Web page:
A trust is a separate legal entity that holds different types of assets for the intended benefit and use of its heirs, called beneficiaries. The grantor or settlor is the person who creates the trust and puts assets into it.

The grantor (settlor) makes all the rules about the trust, which are contained in the trust document. If you open a spendthrift trust, instead of bequeathing a lump sum to your beneficiary, you will have the trust pay out the money incrementally. These terms are laid out specifically in a provision that limits how much and how often the beneficiary receives payments from the trust and in what circumstances. For example, does the trust make monthly payments to the beneficiary? Quarterly? Only on birthdays?

To make sure the spendthrift clause is drafted in proper legal terms, you can seek the legal advice of a professional like an estate planning lawyer.

The grantor (settlor) also appoints a trustee to manage the trust. The trustee of a spendthrift trust is especially important because they are like a gatekeeper or middleman between the beneficiary and the trust property. If you open a trust during your lifetime (a living trust or inter vivos trust), then you can act as trustee. Just be sure to name a successor trustee to take over when you pass away who can continue managing the trust if you haven’t had the assets distributed already.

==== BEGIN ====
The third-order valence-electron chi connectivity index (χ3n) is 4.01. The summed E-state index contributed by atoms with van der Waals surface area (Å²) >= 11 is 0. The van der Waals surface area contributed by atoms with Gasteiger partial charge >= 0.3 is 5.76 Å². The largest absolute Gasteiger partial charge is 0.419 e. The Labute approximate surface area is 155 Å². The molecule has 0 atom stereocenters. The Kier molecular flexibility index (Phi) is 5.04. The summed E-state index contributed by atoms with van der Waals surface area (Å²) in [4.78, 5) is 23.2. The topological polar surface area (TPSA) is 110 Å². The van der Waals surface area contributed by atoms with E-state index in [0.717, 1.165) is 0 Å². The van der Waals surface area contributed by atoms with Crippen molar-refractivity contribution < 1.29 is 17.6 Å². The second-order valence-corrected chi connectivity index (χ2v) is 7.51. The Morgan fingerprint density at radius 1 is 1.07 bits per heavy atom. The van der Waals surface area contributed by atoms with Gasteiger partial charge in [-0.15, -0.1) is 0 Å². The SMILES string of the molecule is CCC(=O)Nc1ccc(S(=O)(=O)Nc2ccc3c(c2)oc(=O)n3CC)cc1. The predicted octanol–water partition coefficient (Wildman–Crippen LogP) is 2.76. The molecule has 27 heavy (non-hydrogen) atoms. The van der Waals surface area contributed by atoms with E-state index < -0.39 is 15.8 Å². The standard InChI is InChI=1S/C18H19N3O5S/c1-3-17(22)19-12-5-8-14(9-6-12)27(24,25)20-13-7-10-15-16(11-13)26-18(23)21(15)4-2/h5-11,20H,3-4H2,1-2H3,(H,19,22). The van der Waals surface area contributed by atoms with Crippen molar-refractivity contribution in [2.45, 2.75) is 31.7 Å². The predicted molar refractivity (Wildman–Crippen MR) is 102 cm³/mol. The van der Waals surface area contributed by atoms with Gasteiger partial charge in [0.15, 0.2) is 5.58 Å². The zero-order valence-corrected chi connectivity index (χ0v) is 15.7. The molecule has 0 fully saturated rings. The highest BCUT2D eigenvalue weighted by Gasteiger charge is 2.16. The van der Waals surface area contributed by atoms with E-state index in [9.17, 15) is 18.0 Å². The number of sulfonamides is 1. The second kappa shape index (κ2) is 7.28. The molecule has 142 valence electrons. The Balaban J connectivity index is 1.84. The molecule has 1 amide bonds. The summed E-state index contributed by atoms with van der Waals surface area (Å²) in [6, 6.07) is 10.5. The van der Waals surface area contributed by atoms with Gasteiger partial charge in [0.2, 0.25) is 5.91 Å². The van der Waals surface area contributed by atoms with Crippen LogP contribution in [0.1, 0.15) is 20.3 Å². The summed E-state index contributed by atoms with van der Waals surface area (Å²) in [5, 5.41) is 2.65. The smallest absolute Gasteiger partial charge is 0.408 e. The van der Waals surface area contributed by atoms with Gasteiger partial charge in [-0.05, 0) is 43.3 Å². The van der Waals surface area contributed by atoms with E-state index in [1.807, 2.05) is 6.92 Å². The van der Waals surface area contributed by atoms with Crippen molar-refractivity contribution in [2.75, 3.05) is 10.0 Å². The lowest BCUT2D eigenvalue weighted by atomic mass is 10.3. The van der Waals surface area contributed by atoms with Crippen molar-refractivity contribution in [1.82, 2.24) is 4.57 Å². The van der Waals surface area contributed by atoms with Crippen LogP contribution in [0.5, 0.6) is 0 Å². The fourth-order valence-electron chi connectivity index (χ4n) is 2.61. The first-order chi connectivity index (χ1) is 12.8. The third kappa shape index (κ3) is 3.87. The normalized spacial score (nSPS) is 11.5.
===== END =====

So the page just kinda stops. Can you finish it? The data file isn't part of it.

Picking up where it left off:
The benefit of establishing the spendthrift trust while you’re alive is that the assets are not subject to probate. If you have a spendthrift trust created upon your death through instructions in the will, then your beneficiaries must wait until the probate process is completed before they can receive any of the assets.